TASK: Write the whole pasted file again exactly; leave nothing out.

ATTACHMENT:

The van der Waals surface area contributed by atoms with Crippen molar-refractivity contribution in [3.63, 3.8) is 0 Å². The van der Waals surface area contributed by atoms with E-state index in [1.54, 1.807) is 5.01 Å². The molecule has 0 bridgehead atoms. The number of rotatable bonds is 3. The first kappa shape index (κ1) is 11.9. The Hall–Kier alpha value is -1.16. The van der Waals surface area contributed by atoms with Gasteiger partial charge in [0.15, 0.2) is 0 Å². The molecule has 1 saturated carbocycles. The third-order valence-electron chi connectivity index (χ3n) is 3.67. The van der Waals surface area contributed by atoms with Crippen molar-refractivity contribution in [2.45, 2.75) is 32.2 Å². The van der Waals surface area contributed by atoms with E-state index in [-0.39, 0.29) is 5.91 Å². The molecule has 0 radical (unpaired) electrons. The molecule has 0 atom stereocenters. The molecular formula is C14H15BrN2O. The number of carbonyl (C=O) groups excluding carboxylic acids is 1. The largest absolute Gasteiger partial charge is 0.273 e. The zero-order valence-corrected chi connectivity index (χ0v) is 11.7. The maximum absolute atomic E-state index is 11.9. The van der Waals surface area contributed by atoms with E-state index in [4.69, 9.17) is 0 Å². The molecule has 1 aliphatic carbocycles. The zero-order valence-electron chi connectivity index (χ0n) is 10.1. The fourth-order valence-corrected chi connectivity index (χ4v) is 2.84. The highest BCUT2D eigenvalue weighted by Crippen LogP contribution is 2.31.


The van der Waals surface area contributed by atoms with Crippen molar-refractivity contribution in [3.63, 3.8) is 0 Å². The van der Waals surface area contributed by atoms with E-state index in [1.54, 1.807) is 5.01 Å². The molecule has 0 bridgehead atoms. The number of rotatable bonds is 3. The first kappa shape index (κ1) is 11.9. The Hall–Kier alpha value is -1.16. The van der Waals surface area contributed by atoms with Gasteiger partial charge in [0.15, 0.2) is 0 Å². The molecule has 1 saturated carbocycles. The third-order valence-electron chi connectivity index (χ3n) is 3.67. The van der Waals surface area contributed by atoms with Crippen molar-refractivity contribution in [2.45, 2.75) is 32.2 Å². The van der Waals surface area contributed by atoms with E-state index in [-0.39, 0.29) is 5.91 Å². The molecule has 0 radical (unpaired) electrons. The molecule has 0 atom stereocenters. The molecular formula is C14H15BrN2O. The number of carbonyl (C=O) groups excluding carboxylic acids is 1. The largest absolute Gasteiger partial charge is 0.273 e. The zero-order valence-corrected chi connectivity index (χ0v) is 11.7. The maximum absolute atomic E-state index is 11.9. The van der Waals surface area contributed by atoms with E-state index in [4.69, 9.17) is 0 Å². The molecule has 1 aliphatic carbocycles. The zero-order valence-electron chi connectivity index (χ0n) is 10.1. The fourth-order valence-corrected chi connectivity index (χ4v) is 2.84. The highest BCUT2D eigenvalue weighted by Crippen LogP contribution is 2.31.